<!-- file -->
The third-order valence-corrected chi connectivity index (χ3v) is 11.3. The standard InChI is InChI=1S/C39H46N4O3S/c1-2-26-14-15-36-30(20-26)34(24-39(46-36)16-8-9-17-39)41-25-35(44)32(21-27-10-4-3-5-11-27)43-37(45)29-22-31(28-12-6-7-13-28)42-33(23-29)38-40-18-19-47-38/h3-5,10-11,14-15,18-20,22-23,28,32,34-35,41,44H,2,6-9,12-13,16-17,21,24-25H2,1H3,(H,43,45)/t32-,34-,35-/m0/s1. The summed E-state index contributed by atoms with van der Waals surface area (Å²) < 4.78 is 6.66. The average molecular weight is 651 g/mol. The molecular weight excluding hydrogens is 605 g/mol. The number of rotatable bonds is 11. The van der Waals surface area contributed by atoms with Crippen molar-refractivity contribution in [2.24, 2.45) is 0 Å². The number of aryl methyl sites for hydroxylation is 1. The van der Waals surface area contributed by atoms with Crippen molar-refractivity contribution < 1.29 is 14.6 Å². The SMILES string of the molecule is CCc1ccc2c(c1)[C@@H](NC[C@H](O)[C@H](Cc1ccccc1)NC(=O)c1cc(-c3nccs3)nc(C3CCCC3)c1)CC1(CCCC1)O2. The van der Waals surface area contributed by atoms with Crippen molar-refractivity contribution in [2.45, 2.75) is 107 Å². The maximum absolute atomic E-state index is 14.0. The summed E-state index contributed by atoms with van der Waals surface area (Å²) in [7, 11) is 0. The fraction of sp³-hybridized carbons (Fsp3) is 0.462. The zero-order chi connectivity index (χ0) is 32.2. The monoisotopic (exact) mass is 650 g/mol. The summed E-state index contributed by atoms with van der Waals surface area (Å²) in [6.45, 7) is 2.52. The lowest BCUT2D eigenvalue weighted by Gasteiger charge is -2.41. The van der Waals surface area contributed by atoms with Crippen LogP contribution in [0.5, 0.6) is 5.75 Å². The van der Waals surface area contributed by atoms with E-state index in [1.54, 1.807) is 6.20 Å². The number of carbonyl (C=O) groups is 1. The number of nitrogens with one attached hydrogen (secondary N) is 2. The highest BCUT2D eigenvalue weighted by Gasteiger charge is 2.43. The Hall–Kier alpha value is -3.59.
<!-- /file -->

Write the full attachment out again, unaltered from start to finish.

The third-order valence-corrected chi connectivity index (χ3v) is 11.3. The standard InChI is InChI=1S/C39H46N4O3S/c1-2-26-14-15-36-30(20-26)34(24-39(46-36)16-8-9-17-39)41-25-35(44)32(21-27-10-4-3-5-11-27)43-37(45)29-22-31(28-12-6-7-13-28)42-33(23-29)38-40-18-19-47-38/h3-5,10-11,14-15,18-20,22-23,28,32,34-35,41,44H,2,6-9,12-13,16-17,21,24-25H2,1H3,(H,43,45)/t32-,34-,35-/m0/s1. The summed E-state index contributed by atoms with van der Waals surface area (Å²) < 4.78 is 6.66. The average molecular weight is 651 g/mol. The molecular weight excluding hydrogens is 605 g/mol. The number of rotatable bonds is 11. The van der Waals surface area contributed by atoms with Crippen molar-refractivity contribution in [2.24, 2.45) is 0 Å². The number of aryl methyl sites for hydroxylation is 1. The van der Waals surface area contributed by atoms with Crippen molar-refractivity contribution < 1.29 is 14.6 Å². The SMILES string of the molecule is CCc1ccc2c(c1)[C@@H](NC[C@H](O)[C@H](Cc1ccccc1)NC(=O)c1cc(-c3nccs3)nc(C3CCCC3)c1)CC1(CCCC1)O2. The van der Waals surface area contributed by atoms with Crippen molar-refractivity contribution in [2.45, 2.75) is 107 Å². The maximum absolute atomic E-state index is 14.0. The summed E-state index contributed by atoms with van der Waals surface area (Å²) in [7, 11) is 0. The fraction of sp³-hybridized carbons (Fsp3) is 0.462. The zero-order chi connectivity index (χ0) is 32.2. The monoisotopic (exact) mass is 650 g/mol. The summed E-state index contributed by atoms with van der Waals surface area (Å²) in [6.45, 7) is 2.52. The lowest BCUT2D eigenvalue weighted by Gasteiger charge is -2.41. The van der Waals surface area contributed by atoms with Crippen LogP contribution in [0.5, 0.6) is 5.75 Å². The van der Waals surface area contributed by atoms with E-state index in [1.54, 1.807) is 6.20 Å². The number of carbonyl (C=O) groups is 1. The number of nitrogens with one attached hydrogen (secondary N) is 2. The highest BCUT2D eigenvalue weighted by Gasteiger charge is 2.43. The Hall–Kier alpha value is -3.59.